FORT MEADE, February 26 - RAPSI. In its case against former Army intelligence analyst Bradley Manning, who stands accused of having disclosed classified information to Wikileaks, the US government told a military court Tuesday that it plans to call as a witness a Navy Seal that may have been involved in the 2011 operation that purportedly killed Osama Bin Ladin, according to a Guardian report.
The Guardian’s Ed Pilkington reported that the US intended to introduce this particular witness in order to advance the theory that Bin Ladin had specifically sought out some of the information that Manning disclosed to Wikileaks in order to support its “aiding the enemy” charge against the disgraced analyst.
The witness is expected to attest to the fact that he entered Bin Ladin’s compound and obtained physical evidence that Bin Ladin had procured the Wikileaks information at issue, according to the report.
Manning is currently in engaged in pre-trial proceedings at a military court in Fort Meade, Maryland.
According to Manning’s advocacy website, Manning is accused of having leaked a video showing US soldiers killing unarmed civilians in Iraq, including a photographer for Reuters and his driver. He is further accused of having leaked a multitude of Army reports and diplomatic cables that – once published by Wikileaks – dealt a humiliating blow to the US government in terms of its military and diplomatic agendas.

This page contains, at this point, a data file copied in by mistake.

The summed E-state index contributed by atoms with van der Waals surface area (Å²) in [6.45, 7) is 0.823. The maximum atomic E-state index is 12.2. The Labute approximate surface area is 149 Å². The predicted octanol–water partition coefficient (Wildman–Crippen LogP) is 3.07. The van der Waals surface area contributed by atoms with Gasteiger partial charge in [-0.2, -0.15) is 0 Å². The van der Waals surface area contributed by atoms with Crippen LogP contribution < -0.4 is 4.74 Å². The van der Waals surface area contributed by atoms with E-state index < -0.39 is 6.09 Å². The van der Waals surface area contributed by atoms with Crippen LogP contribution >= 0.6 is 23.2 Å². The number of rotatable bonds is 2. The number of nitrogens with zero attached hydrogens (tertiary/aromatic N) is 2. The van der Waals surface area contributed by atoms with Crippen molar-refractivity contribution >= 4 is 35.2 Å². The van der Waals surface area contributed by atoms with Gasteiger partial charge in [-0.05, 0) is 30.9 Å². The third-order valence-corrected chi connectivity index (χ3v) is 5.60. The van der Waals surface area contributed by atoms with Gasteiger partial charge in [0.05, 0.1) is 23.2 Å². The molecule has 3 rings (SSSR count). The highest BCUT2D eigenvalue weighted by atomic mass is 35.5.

Manning has a passionate group of supporters who believe that he deserves honors and praise for exposing war crimes and atrocities committed by US forces in the context of its “War on Terror,” according to the defendant’s advocacy website. He has reportedly been nominated for the Nobel Peace Prize in 2011 and 2012.
Not convinced that a 24-year-old analyst should be entitled to balance the interests of national security and transparency according to his own calculus, the US government acted swiftly to stop the leak.
In May 2010 – the month following Wikileaks’ release of the Iraq video – Manning was arrested in Kuwait. He was charged the following month for having leaked classified documents, according to his advocacy website.
Manning isn’t the only potential martyr to US transparency.
Wikileaks founder and chief editor Julian Assange has remained in hiding in Ecuador’s London embassy since June 2012 based on the leap of logic that if he were to be extradited by UK authorities to Sweden, he could face the death penalty in the US.
Assange has gained international notoriety in recent years for having exposed scores of sensitive and secret documents via his website Wikileaks. The present saga began, however, when the British Supreme Court upheld in May an order to extradite Assange to Sweden, where he is sought for questioning in connection with alleged sexual offenses.
After having lost his final shot at the UK shielding him from Swedish justice, Assange applied for asylum in Ecuador. Ecuador in turn agreed to the asylum grant based on concerns that Assange might ultimately face the death penalty if extradited to the US.
If convicted in the US under the 1917 Espionage Act on the basis of his Wikileaks work, Assange could face capital punishment.
However, the UK only wanted to extradite Assange to Sweden to face sexual offense allegations, not to the US to face espionage charges.
If it is ultimately requested, Assange’s extradition from Sweden would only be legally feasible in the context of US assurance that capital punishment would be absolutely off the table.